Three economists decided to examine bank robbery as an economic activity. They were given access to data from the British Bankers’ Association on the amounts stolen during robberies, pretended to be statisticians for a bit, and came up with some interesting results. They’ve written up their findings in a feature article in the June edition of Significance.
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The Royal Statistical Society reports on the award of the first International Data Journalism Awards (DJA) organised by the Global Editors Network (GEN).
Data journalism is described in the piece by DJA jury leader Paul Steiger, who said that “digital techniques for capturing and making sense of data are taking their place among the most critical tools of journalism around the globe”.
A complete list of winners and honourable mentions, with links to the winning stories, is given on the RSS eNews website.
The BBC and Scientific American report on a paper looking, “in an exploratory manner,” at the limiting shape of metro systems serving large cities. The BBC linked to the actual paper, which is nice of them. The Scientific American article goes into a bit more detail, though.
The authors contend that rather than the shape of subway networks being decided by central planning, which would produce a variety of shapes, the eventual shape of a subway network converges on an emergen structure consisting of a dense core with branches radiating from it.
(No, this story is not about plus-size fashion week)
The New York Times has published an interview with Carson C. Chow, an applied mathematician who models the factors causing obesity in the human body. He claims that the main cause of America’s obesity problem is the overproduction of food.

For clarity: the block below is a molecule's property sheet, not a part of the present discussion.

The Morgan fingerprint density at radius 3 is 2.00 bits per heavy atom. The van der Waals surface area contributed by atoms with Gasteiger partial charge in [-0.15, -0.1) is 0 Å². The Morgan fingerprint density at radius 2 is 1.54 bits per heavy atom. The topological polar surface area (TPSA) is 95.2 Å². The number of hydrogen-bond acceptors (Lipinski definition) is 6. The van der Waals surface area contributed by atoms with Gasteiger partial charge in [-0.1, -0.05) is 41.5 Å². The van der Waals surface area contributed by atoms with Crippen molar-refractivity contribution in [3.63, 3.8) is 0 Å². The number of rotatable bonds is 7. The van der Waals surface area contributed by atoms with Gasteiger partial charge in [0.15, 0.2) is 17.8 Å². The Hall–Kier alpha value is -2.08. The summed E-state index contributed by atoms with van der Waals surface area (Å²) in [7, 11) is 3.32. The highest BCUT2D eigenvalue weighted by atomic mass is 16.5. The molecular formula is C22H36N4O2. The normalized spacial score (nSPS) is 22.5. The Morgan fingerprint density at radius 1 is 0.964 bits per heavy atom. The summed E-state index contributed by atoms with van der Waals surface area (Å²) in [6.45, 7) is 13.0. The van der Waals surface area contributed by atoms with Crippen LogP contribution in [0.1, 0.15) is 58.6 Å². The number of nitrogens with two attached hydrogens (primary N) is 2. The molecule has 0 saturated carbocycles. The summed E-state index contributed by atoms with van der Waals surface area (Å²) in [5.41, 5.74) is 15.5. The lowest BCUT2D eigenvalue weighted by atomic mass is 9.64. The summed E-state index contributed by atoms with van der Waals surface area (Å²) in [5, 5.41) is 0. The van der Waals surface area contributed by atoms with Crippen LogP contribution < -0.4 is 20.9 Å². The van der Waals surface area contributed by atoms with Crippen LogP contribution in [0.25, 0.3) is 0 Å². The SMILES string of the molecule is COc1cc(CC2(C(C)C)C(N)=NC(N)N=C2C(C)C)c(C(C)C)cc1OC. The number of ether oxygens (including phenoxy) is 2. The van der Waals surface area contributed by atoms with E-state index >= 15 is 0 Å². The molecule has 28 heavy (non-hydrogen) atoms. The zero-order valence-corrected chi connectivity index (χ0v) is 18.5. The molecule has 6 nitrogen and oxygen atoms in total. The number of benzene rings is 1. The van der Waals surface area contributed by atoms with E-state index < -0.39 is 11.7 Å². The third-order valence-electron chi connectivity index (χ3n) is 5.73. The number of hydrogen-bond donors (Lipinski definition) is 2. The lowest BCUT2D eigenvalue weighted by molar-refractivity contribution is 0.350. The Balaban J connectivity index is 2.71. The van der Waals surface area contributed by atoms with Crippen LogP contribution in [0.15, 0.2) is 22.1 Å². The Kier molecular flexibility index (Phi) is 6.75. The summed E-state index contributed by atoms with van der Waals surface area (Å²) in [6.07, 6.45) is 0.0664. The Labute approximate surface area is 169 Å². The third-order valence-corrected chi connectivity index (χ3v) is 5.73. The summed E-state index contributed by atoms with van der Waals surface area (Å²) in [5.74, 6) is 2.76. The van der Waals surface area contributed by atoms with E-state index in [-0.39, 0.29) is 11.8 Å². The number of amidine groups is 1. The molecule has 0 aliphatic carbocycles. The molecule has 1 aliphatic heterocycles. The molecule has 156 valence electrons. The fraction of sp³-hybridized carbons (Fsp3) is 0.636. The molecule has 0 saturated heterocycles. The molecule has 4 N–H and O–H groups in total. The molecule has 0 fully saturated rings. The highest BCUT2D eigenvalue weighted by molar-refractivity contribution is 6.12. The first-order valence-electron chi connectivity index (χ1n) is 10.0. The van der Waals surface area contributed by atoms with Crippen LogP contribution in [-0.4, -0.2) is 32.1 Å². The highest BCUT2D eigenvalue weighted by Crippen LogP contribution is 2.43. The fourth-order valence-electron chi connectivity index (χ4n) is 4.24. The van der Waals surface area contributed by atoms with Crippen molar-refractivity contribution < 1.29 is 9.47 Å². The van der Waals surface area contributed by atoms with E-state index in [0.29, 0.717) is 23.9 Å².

Dr. Chow has written a post on his blog about the interview, adding some more detail about what exactly he does and backing up his claim that availability of food causes obesity. He also points a commentor asking for more scientific details about his research to the obesity category on his blog, where he talks about his papers.
Interview: A Mathematical Challenge to Obesity
The “Futurama theorem”, also known as Keeler’s Theorem after its creator, was a bit of maths invented for the Futurama episode The Prisoner of Benda, to solve a problem where the characters get their heads mixed up and need to swap them back without any one pair swapping heads twice. It was enthusiastically reported by the geeky press, and rightly so, because it’s a fun bit of real maths with a wonderful application. Dana Ernst has written some very good slides about the theorem, working from “what is a permutation?” up to the algorithm itself.
Anyway, some students from the University of California, San Diego have extended the result, giving a better algorithm for finding the minimum number of switches to put everyone’s head back in the right places, give optimal solutions for two particular situations, and give necessary and sufficient conditions for it being possible to represent the identity permutation as $m$ distinct transpositions in $S_n$.
via James Grime
Dublin native Colm Mulcahy has been in the Department of Mathematics at Spelman College since 1988. His interests include algebra, number theory, geometry and mathematical card principles and effects. Follow him on Twitter at @CardColm and also check out @WWMGT.
The last question, under the heading “Two-Part Analysis”, at the end of this NYT article (from July 2011) on the new GMAT seems to be deliberately worded in a way that forces one to read and think very carefully.
It takes a while to even process the question as it’s asked! I’m assuming that was intentional.
I’m curious how “they” intended people to solve this. Exclude impossible answers until only one is still Included? I guess so.
A new episode of the Math/Maths Podcast has been released.
A conversation about mathematics between the UK and USA from Pulse-Project.org. This week Samuel and Peter spoke about: Thomas M. Rodgers (3 Aug 1944 – 10 Apr 2012); Racism in academic mathematics; Buckliball; What sank the Titanic?; Physicist Uses Math to Beat Traffic Ticket; Best and Worst Jobs of 2012; Numerical prodigy sets Guinness record for subtraction; e-petition: Put Alan Turing on bitcoins; Bedtime Math; Minds of Modern Mathematics iPad app; Turing-Tape Games; BAMC writing prize; Maths Busking at Engage U; Mathematicians Take a Stand; 3D printed Sierpinksi tetrahedron, Mobius strips loaded with ball-bearing; Sophie’s Diary; Amelia and the Mapmaker; Carnival of Mathematics 85; America’s struggle to make math fun; Spammers are targeting mathematicians; and more.
Get this episode: Math/Maths 92: Put Alan Turing on a Buckliball